Continued from yesterday… (actually, this post got screwed up, so I am reposting it this morning).
Here are a couple more new release dates that were memorable to me as a kid…
Fee Waybill – You’re Still Laughing
Read My Lips, October/November, 1984
This one sticks in my memory more for the circumstances than the music. My friends and I liked The Tubes, but our friend Bosco was fully committed to their cause. And so, on a Friday following the Tuesday release of Tube’s frontman Fee Waybill’s solo debut, Bosco, our pyro friend Kurt, and I skipped out and headed to Cincinnati.
It was in a Record Bar in a mall in Tri-County, Bosco acquired Read My Lips from a clerk who looked like David Lee Roth and initially informed Bosco that the album hadn’t been released. This disinformation flustered Bosco to such a degree, he mentioned it when he signed by yearbook the following year.
Bosco was a more coherent Spicoli, so, obviously, our next stop after he bought Read My Lips was the stereo store on the third floor where Bosco headed for the nearest turntable and cued up his purchase.
During my lifetime (or at least during the years in which I followed music), U2 is arguably the band who – like The Beatles – has had an impact beyond music (albeit not to the same degree). So, each of their release dates since 1984 has been a personal, observed holiday. It will be the same for their new, upcoming album (rumored to be November 18, now, apparently, early ’09).
The periods of my life that correspond to each release seem to be engrained in my mind with greater detail than many other periods. Achtung Baby provided hope during a time of major transition, the disappointing Pop couldn’t puncture a stretch of great calm. But good or bad, those times are easy for me to conjure in my head at will.
The first was October 1, 1984 – The Unforgettable Fire. Maybe more than any of their other albums, I think I hold it in higher regard now than I did then.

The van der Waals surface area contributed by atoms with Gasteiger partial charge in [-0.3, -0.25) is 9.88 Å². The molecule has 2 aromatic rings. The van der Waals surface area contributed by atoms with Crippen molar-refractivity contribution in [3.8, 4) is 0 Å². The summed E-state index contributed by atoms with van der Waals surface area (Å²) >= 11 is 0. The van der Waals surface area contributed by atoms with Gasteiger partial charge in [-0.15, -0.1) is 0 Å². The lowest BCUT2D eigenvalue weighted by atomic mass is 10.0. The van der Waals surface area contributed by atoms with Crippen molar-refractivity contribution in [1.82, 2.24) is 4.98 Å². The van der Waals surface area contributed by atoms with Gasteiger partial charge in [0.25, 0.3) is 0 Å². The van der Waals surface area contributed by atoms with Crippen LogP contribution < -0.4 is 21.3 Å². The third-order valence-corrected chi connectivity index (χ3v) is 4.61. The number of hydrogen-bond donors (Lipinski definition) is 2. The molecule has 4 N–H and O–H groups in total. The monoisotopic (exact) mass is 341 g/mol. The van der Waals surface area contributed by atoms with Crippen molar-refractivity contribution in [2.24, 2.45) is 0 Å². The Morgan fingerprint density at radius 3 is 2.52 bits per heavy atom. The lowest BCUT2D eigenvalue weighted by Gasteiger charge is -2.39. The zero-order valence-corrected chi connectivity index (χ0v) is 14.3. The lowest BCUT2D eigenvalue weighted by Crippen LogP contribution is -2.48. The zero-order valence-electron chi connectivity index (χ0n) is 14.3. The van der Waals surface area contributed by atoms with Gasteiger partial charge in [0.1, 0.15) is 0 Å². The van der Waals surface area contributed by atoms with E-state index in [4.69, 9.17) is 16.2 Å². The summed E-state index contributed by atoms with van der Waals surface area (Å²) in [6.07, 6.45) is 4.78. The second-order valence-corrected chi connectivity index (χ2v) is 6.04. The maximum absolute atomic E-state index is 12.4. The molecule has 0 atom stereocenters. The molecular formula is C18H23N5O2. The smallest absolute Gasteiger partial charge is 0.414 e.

The rock stations I was listening to had been playing Pride (In The Name Of Love) for weeks and I expected the rest of the album to be equally as unbridled. A couple of friends – again, Bosco and Kurt, as I recall – and I had skipped school and found ourselves to be in the same Record Bar in which we had encountered “David Lee Roth.”
This time, we were helped by “Cyndi Lauper.” She complimented my purchase and I asked her to marry me. It was all rather whirlwind and, fortunately, it ended with Cyndi’s answering my proposal with an indifferent shrug.
I didn’t listen to the cassette until I got home which is strange considering Bosco had turned me on to War. It was late and I sprawled out on my bedroom floor with my Walkman.
I was confused that the jagged edges which had drawn me to War were now soft like watercolors. There were elements of the past, but I didn’t know what to make of the hints of U2’s future. I remember reading the credits, seeing Eno and Lanois, and wondering who these two names were that had muddied my band’s sound (I, of course, know now and, if you’re looking for an unusual read, Eno’s diairies, A Year with Swollen Appendices: Brian Eno’s Diary, is quite engrossing).
The direction in which U2 was moving would find its destination with The Joshua Tree two-and-a-half years later (which was the first compact disc I ever bought on day of release). But I slowly embraced the more subtle nuances of The Unforgettable Fire.
The title tracks was one of my favorites at the time. Since then, it’s only become more dear to me. Nearly twenty-five years later, I’d consider the song to be four of the finest minutes of their career.
And, given the historic events of the past twenty-four hours, it’s more than fitting to also include, Pride (In The Name Of Love), U2’s anthemic tribute to Dr. Martin Luther King, Jr.